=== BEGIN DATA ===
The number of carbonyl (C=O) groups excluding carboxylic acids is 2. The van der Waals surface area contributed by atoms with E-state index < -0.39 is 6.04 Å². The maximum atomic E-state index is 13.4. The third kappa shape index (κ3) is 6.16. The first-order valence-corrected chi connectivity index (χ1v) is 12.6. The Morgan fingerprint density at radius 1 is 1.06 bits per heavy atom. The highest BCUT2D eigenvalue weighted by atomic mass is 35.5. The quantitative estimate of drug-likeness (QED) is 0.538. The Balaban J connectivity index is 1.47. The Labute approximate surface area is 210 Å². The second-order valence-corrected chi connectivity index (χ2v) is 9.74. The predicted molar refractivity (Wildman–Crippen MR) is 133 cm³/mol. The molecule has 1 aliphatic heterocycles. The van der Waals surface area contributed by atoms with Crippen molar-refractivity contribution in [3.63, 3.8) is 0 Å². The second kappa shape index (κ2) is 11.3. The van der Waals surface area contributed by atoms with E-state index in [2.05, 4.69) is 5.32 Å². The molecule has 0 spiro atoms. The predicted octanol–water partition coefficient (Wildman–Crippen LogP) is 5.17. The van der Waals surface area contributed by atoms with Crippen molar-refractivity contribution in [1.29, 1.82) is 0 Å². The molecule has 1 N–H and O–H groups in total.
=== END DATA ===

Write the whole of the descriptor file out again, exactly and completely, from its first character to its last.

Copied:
The number of carbonyl (C=O) groups excluding carboxylic acids is 2. The van der Waals surface area contributed by atoms with E-state index < -0.39 is 6.04 Å². The maximum atomic E-state index is 13.4. The third kappa shape index (κ3) is 6.16. The first-order valence-corrected chi connectivity index (χ1v) is 12.6. The Morgan fingerprint density at radius 1 is 1.06 bits per heavy atom. The highest BCUT2D eigenvalue weighted by atomic mass is 35.5. The quantitative estimate of drug-likeness (QED) is 0.538. The Balaban J connectivity index is 1.47. The Labute approximate surface area is 210 Å². The second-order valence-corrected chi connectivity index (χ2v) is 9.74. The predicted molar refractivity (Wildman–Crippen MR) is 133 cm³/mol. The molecule has 1 aliphatic heterocycles. The van der Waals surface area contributed by atoms with Crippen molar-refractivity contribution in [3.63, 3.8) is 0 Å². The second kappa shape index (κ2) is 11.3. The van der Waals surface area contributed by atoms with E-state index in [2.05, 4.69) is 5.32 Å². The molecule has 0 spiro atoms. The predicted octanol–water partition coefficient (Wildman–Crippen LogP) is 5.17. The van der Waals surface area contributed by atoms with Crippen molar-refractivity contribution in [1.29, 1.82) is 0 Å². The molecule has 1 N–H and O–H groups in total.